Should I have a rooster in my flock

Discussion in 'Chicken Behaviors and Egglaying' started by roseplum2006, Jul 26, 2011.

  1. roseplum2006

    roseplum2006 Hatching

    Jul 26, 2011
    I have a friend getting rid of 3 roosters. She has offered me one of them. I was told that someone had to get rid of their rooster after finding that al the eggs had blood in them. Who wants to eat bloody eggs?? I have 20 hens, and as far as I know I do not have a rooster. I was told that they were 3 wks old when I got them April 10th, and 3 of them are laying eggs, unless one hen can lay more than one egg a day.......does anyone know for sure.

  2. karlamaria

    karlamaria Songster

    Jan 30, 2011
    Western montana
    You can post picture of your chickens here ad they can tell you, or you can wait for the crowing to happen. You do not need a rooster, if eggs is the only thing you want unless you want more chicks .
  3. greyhorsewoman

    greyhorsewoman Songster

    Mar 3, 2008
    Endless Mts, NE PA
    Roosters have no effect on the eggs, except to fertilize them. That said, you don't NEED a rooster unless you plan to incubate your own eggs. If your hens have started laying, most likely, you would have noticed if any of them are roosters by now. I've been fortunate to have mostly pleasant roos, but when you get one that is excessively aggressive, it is not fun.
    Last edited: Jul 26, 2011
  4. blefky

    blefky life in the yard

    Mar 18, 2010
    stamford, ct
    You have more than one (or two) hens laying. The blood in your friend's hen's egg was not caused by the rooster. Do you need a rooster? No. They can be useful as a flock protector if you free range your birds, and, obviously, are necessary if you want fertile eggs from your flock. Roosters can be quite loud, they are often (though not always) aggressive towards people, and animals, and many communities are not zoned for them - you'll need to check your town's zoning laws. Good luck, and [​IMG]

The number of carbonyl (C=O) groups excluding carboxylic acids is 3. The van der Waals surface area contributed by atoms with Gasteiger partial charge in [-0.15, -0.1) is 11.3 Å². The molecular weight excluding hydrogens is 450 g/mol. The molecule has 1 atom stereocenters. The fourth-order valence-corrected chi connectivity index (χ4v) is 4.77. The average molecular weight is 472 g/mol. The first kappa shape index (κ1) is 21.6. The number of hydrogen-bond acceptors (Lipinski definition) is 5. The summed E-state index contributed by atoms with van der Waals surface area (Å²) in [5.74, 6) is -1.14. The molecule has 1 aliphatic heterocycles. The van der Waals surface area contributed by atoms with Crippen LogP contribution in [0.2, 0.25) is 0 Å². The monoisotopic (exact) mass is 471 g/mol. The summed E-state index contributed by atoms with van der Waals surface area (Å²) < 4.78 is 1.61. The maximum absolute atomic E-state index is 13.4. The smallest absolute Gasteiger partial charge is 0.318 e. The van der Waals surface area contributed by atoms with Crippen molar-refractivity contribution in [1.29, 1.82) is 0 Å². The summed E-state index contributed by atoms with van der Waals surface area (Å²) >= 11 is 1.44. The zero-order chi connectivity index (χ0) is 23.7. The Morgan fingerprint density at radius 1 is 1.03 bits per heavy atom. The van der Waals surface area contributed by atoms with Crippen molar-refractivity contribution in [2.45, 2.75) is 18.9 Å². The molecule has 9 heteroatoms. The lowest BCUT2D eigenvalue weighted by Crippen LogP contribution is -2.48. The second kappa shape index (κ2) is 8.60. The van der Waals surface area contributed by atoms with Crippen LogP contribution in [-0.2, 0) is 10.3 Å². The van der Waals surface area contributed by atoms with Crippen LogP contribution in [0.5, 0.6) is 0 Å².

5. Tuffoldhen

    Tuffoldhen Flock Mistress

    Jan 30, 2007
    Quote:Roosters have nothing to do with bloody eggs from a hen. A blood vein has torn along the line producing an egg is all. It happens. You don't need a rooster unless you want fertile eggs.
  6. jen5680

    jen5680 Southside Silkie Shack

    Jun 18, 2009
    SW Ohio
    [​IMG] and [​IMG] from SW Ohio.
    Roosters would not cause eggs to be bloody. Something very strange going on with that!!
    Onyl reason you would need a rooster is if you want fertile eggs so you can hatch your own chicks or if you feel your girls
    might need a little protection.
    A bird can lay more than one egg a day but I am pretty sure that really isn't to common.
    Also they shoudl be old enough to tell if you have any males by now.
  7. gryeyes

    gryeyes Covered in Pet Hair & Feathers

    Well, I wouldn't keep a flock without a rooster, but I like the sound of crowing, I like the control the rooster maintains in the flock, and I like little chicks hatching under mama hens (but that only happens if there is a broody hen or two to hatch 'em).

    My flock also ranges freely, so the rooster is good at alerting the flock to danger.

  8. JodyJo

    JodyJo Songster

    Sep 27, 2010
    Everyone above said it all...I have 16 pullets, and 2 roos. One is the dominant roo and makes sure the girls are safe, calls them to food and watches out for them.
    I didn't think I wanted any myself till I read a few stories about roosters actually giving their own lives to save their hens, taking on hawks etc. Now I am glad I have a few of them.
    Mine free range all day, so that is a consideration for you as well.
  9. monkeemakr

    monkeemakr Chirping

    Jun 28, 2011
    Swansea, SC
    Agree with gryeyes but I'm with you too. I have five roos that I use to breed, and they all free range. I put their girls with them. But my layers for my eating eggs I keep in a separate coop with no roos. I'm just weird that way. When I was a kid, I cracked open an egg and there was a little chick inside that fell into the frying pan. I wouldn't eat eggs for years. LOL

  10. wowmanacat

    wowmanacat Songster

    Apr 1, 2011
    Oak Grove AR
    For the most part it takes about 25 hours between eggs form a chicken. Blood in an eggs has nothing to do with having roosters from what I have heard, but I am not 100% sure on that. It don't bother me if there is a spot of blood in the egg.

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